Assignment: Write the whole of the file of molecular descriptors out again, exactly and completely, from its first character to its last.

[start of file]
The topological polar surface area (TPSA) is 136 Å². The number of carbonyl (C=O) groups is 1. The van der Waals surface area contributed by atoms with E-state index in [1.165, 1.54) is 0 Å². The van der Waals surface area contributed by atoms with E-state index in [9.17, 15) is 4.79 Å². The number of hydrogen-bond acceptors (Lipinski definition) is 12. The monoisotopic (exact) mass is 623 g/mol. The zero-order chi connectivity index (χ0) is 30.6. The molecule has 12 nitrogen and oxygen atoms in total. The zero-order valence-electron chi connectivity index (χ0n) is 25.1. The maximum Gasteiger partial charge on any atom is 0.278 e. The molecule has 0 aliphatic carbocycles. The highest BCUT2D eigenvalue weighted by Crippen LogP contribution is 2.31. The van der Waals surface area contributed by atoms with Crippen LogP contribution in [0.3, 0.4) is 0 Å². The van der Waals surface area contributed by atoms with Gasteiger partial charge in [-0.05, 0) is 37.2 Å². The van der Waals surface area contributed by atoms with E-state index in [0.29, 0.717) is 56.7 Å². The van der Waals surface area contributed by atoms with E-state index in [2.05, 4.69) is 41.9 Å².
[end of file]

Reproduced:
The topological polar surface area (TPSA) is 136 Å². The number of carbonyl (C=O) groups is 1. The van der Waals surface area contributed by atoms with E-state index in [1.165, 1.54) is 0 Å². The van der Waals surface area contributed by atoms with E-state index in [9.17, 15) is 4.79 Å². The number of hydrogen-bond acceptors (Lipinski definition) is 12. The monoisotopic (exact) mass is 623 g/mol. The zero-order chi connectivity index (χ0) is 30.6. The molecule has 12 nitrogen and oxygen atoms in total. The zero-order valence-electron chi connectivity index (χ0n) is 25.1. The maximum Gasteiger partial charge on any atom is 0.278 e. The molecule has 0 aliphatic carbocycles. The highest BCUT2D eigenvalue weighted by Crippen LogP contribution is 2.31. The van der Waals surface area contributed by atoms with Crippen LogP contribution in [0.3, 0.4) is 0 Å². The van der Waals surface area contributed by atoms with Gasteiger partial charge in [-0.05, 0) is 37.2 Å². The van der Waals surface area contributed by atoms with E-state index in [0.29, 0.717) is 56.7 Å². The van der Waals surface area contributed by atoms with E-state index in [2.05, 4.69) is 41.9 Å².